Last year, Microsoft drew back the curtain on Brainwave, an upcoming AI-focused system that will let developers deploy machine learning on programmable silicon for a reasonable cost. Today, the company has given a hint at how capable that platform is, with its Bing platform the first test subject.
According to Microsoft, Brainwave has allowed performance increases of up to ten times for Bing AI, giving real-time performance. As well as latency reductions, it has enabled a tenfold model size increase.
As well as the platform itself, performance is thanks to Intel's FPGA chips. The same type of have been used in Bing for some time as part of Microsoft's Catapult v2 server design, and come with AI-focused advantages.
In a demo of Catapult v2 at Ignite 2016, Microsoft revealed what they can do at scale. Using the full power of the company's supercomputer, Dough Burger translated three billion words in a tenth of a second.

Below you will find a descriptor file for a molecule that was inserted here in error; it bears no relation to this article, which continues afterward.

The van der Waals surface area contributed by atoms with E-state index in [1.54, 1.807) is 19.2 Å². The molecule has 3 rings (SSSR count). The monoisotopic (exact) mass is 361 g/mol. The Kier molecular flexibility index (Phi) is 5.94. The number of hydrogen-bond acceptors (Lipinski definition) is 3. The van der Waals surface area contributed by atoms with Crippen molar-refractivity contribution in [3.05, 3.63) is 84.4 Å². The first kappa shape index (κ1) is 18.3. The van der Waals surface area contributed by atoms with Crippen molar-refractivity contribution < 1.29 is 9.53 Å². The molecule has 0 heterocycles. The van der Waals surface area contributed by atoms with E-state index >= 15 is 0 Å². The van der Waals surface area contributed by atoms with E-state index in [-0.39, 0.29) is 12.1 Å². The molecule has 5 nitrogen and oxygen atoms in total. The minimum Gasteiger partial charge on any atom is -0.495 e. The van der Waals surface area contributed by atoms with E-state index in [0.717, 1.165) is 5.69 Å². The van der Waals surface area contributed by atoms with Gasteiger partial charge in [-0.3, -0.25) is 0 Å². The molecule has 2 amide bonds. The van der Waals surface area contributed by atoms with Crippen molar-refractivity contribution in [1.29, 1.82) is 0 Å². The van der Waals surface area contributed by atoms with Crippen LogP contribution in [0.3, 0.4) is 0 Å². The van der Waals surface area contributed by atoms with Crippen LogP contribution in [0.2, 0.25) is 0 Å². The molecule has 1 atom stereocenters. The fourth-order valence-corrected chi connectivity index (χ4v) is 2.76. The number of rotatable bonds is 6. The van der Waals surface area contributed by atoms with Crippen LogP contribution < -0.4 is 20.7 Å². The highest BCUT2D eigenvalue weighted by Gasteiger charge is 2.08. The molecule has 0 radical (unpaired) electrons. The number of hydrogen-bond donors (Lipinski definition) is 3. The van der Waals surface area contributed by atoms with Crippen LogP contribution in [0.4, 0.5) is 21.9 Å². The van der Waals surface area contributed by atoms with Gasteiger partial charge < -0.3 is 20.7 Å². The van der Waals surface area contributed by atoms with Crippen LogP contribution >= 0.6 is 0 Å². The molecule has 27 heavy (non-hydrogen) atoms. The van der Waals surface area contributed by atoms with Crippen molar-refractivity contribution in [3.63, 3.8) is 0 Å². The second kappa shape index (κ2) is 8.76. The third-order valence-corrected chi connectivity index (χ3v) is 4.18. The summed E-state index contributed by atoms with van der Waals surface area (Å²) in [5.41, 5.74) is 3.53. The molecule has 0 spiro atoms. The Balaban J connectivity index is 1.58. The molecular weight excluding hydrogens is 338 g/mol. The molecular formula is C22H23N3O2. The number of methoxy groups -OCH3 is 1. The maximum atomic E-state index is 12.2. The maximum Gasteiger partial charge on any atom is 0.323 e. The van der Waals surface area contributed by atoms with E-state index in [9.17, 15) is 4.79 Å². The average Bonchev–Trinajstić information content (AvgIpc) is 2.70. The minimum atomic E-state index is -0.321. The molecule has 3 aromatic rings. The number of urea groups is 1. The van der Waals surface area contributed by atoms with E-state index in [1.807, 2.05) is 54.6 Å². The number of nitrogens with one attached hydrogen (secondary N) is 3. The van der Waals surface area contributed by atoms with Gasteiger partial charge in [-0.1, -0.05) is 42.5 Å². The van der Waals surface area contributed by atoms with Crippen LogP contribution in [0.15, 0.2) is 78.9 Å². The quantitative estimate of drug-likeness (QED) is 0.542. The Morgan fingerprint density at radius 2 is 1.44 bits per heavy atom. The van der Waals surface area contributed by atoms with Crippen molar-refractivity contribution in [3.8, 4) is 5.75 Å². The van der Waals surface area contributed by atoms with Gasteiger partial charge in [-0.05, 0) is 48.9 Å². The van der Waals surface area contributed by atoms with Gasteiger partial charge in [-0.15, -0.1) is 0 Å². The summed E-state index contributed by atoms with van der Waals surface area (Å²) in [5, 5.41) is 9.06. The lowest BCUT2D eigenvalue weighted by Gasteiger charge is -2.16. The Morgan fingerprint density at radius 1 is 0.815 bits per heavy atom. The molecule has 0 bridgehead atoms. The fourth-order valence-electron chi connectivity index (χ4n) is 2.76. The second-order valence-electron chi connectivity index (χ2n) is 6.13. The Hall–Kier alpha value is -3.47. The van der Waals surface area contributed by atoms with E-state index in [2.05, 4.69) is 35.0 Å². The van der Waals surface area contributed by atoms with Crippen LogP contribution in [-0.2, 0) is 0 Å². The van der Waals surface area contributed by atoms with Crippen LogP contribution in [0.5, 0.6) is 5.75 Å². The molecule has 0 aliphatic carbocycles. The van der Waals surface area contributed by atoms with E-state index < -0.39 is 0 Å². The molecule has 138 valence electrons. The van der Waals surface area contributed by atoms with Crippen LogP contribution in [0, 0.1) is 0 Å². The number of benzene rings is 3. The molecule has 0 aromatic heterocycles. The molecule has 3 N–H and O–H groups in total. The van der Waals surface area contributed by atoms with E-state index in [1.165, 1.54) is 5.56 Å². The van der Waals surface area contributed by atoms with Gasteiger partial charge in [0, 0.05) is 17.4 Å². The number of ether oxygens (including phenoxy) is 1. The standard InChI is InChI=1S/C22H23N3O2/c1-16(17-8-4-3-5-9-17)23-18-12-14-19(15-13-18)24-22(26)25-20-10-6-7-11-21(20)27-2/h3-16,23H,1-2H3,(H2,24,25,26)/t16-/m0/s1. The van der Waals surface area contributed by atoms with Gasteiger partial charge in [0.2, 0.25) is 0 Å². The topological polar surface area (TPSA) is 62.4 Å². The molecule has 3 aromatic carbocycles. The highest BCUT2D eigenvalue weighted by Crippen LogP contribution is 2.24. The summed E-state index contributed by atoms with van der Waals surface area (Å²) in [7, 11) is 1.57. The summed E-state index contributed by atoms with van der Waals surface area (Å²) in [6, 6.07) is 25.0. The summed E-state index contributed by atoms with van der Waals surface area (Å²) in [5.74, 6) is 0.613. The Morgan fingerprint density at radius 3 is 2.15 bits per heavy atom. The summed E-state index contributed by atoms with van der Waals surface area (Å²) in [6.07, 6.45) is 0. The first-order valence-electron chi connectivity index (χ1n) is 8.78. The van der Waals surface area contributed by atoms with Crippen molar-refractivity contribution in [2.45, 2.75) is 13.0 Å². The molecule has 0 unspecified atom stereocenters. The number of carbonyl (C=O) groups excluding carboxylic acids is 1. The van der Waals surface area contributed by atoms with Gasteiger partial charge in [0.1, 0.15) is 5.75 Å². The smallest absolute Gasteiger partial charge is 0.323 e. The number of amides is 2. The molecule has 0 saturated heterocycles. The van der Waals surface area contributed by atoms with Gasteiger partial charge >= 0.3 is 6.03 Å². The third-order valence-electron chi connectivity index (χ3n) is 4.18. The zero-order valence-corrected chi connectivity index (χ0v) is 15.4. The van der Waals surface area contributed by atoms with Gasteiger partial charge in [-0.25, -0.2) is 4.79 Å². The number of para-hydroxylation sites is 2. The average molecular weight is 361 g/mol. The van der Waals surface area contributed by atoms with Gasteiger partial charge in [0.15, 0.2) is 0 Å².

New Bing Features
Essentially, FPGA's are more flexible than their predecessors and come at a higher power efficiency. This makes them ideal for tasks like natural language processing and machine learning. For Bing, it means the ability to analyze billions of documents across the web in a fraction of a second, while also delivering intelligent answers and better search results.
The new abilities are liking a driving force between some of Bing's new features, which Microsoft announced yesterday. The search engine will deliver upgraded intelligent answers by combining relevant facts from multiple sources. You can then hover over uncommon words for a definition, and search within an image to find similar elements across the web.
Though Google still rules the search market, it's clear Bing is working very hard to catch up, and the added speed and features will do a lot to bridge the gap.